SOUTH LOS ANGELES (CBS2) — The severe drought crisis has residents across California cutting back on their water usage but CBS2 has learned officials have been pumping millions of gallons of fresh water into a South L.A. park touted as a water conservation project.
It’s taken both a toll on the environment and taxpayers. Investigative reporter David Goldstein found the city has poured more than 19 million gallons of fresh water into the South L.A. Wetlands Park.
Located at 55th and Avalon, the park was designed by the city to take storm water from the sewers, treat it and then turn it into a picturesque lake.
The park cost taxpayers more than $26 million, most coming from Proposition O bond money. Prop O allocates money – up to $500 million – to fund projects that prevent or remove pollutants from the region’s waterways and oceans.
When the park first opened, a press release said it could treat 680,000 gallons of stormwater a day. Signs placed around the lake indicate it’s being replenished by the filtration of dirty water.
But Goldstein found the lake’s dirty secret.
Department of Water and Power bills show the L.A. Department of Sanitation poured more than 37,000 gallons of fresh water a day between December 2013 and January 2014. During that 33-day period, around 1.2 million gallons were pumped into the lake – that’s a day’s worth of water for more than 3,400 homes with a family of four, according to the DWP.
The city has used 19,917,744 gallons of fresh water for the wetlands since July 2012 – that’s enough for a day’s worth of water for 56,000 homes for a family of four.
That has reportedly cost taxpayers $70,789.80 in DWP bills.
Park-goer Kaunda Waters didn’t know the park’s dirty secret.
“I thought they were recycling it. So it’s not from the mountains coming down here? So, it’s wasted water then, in other words?” Waters said.
It seems L.A. City Councilmember Joe Buscaino didn’t know about it either.
The Chairman of L.A.’s public works committee touted the park’s water conservation in January when the city received an Envision Platinum Award for the project.
“The South Los Angeles Wetlands Park is a shining example of Proposition O dollars at work and, in this emergency time of drought, finding new and innovative ways to conserve and clean stormwater is more important than ever,” Buscaino said.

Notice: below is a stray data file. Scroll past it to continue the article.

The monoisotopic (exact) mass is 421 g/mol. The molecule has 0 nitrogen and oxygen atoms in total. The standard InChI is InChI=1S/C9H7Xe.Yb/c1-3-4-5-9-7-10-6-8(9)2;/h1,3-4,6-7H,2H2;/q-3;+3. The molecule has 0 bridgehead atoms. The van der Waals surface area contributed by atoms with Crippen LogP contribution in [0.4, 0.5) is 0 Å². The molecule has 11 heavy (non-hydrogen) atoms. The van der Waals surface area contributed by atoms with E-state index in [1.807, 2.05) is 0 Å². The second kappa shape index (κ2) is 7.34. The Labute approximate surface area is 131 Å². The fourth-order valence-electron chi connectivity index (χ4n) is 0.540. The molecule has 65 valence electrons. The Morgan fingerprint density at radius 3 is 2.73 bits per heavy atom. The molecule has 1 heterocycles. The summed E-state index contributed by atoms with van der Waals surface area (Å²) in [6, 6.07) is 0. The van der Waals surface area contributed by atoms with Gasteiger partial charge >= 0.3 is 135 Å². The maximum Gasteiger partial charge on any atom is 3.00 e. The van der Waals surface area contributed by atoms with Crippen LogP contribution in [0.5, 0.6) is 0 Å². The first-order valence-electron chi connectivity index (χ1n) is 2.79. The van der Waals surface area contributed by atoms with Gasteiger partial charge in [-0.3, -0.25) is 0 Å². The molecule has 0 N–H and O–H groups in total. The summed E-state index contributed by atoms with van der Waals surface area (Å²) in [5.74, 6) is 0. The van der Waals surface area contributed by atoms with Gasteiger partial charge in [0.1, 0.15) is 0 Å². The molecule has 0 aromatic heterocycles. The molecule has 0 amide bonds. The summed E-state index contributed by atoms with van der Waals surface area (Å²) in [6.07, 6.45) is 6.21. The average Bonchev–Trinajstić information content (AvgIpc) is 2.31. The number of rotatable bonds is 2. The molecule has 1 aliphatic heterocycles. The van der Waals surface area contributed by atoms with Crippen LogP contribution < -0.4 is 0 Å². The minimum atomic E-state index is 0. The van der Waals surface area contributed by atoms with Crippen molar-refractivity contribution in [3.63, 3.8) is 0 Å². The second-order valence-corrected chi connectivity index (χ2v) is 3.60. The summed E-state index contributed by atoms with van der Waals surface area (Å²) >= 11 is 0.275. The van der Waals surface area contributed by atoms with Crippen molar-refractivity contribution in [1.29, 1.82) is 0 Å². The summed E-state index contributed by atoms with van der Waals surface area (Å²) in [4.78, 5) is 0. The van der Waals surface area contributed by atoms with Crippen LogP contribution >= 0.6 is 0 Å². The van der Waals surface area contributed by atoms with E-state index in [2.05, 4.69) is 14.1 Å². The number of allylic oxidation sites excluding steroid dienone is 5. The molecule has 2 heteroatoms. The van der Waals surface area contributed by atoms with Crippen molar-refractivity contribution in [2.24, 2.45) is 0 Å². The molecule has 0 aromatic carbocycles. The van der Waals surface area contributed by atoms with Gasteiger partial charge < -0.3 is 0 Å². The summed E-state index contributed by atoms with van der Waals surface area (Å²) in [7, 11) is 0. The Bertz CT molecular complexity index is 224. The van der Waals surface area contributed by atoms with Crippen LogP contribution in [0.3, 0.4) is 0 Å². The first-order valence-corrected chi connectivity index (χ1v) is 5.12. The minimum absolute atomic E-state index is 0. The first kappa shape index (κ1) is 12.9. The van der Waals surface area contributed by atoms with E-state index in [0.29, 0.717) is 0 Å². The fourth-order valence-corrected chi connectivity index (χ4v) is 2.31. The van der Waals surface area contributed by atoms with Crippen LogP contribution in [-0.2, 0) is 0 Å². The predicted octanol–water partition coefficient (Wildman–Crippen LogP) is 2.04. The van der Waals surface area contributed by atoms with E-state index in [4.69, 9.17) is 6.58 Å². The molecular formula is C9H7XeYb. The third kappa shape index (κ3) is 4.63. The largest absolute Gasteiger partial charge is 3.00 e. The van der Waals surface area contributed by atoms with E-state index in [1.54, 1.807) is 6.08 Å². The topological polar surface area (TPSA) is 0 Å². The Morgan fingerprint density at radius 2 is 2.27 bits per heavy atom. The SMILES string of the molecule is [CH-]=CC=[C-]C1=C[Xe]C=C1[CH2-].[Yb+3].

L.A. Sanitation Director Enrique Zaldivar says he’s not hiding any dirty secrets.
“Nothing ever mentions the use of fresh water…how come?” Goldstein asked him.
“We always anticipated the need for supplemental water,” said Zaldivar, who refers to the fresh water used as supplemental water, and claims the park is working just as designed.
Early planning reports on the park projected it would only use roughly 2.2 million gallons of fresh water a year, even in drought conditions, and only between May and August. In the past 12 months, CBS2 learned they’ve used more than 12 million gallons of fresh water.
So why did the city initially say that 680,000 gallons of stormwater would be treated there daily?
City officials admit the numbers are 90 percent less, estimating 6,000 to 7,000 gallons of stormwater are treated a day. On some days, the city is actually pumping five times more fresh water just to keep the lake full.
Once the water runs through the system it gets dumped into the storm drain and out to the L.A. River and no city official had any problems with that.
“We’re using supplemental water during the establishment period,” Zaldivar said.
“Look, I hear you. I know the average person sounds like, ‘Wow, it’s fresh water going into a lake.’ But if you don’t put that water in there it’s dirty, it violates federal law,” Garcetti said.
“It’s definitely a waste of fresh water,” according to environmental activist Joyce Dillard. “I think it’s bond fraud — they promised the public something and they didn’t deliver.”
After almost two years of DWP bills the city last month suddenly shut the water off. Officials claim recent rains prompted it and not the CBS2 investigation.
They admit more fresh water will be needed, at least in the early stages, and they can’t say if that will ever end — even in a drought.
Zaldivar told Goldstein, “I cannot tell you now we can make an edict and say stop the use of supplemental water, I cannot tell you that right now.”
Since CBS2 began inquiring into the situation, the city says it will look into using recycled water in the future.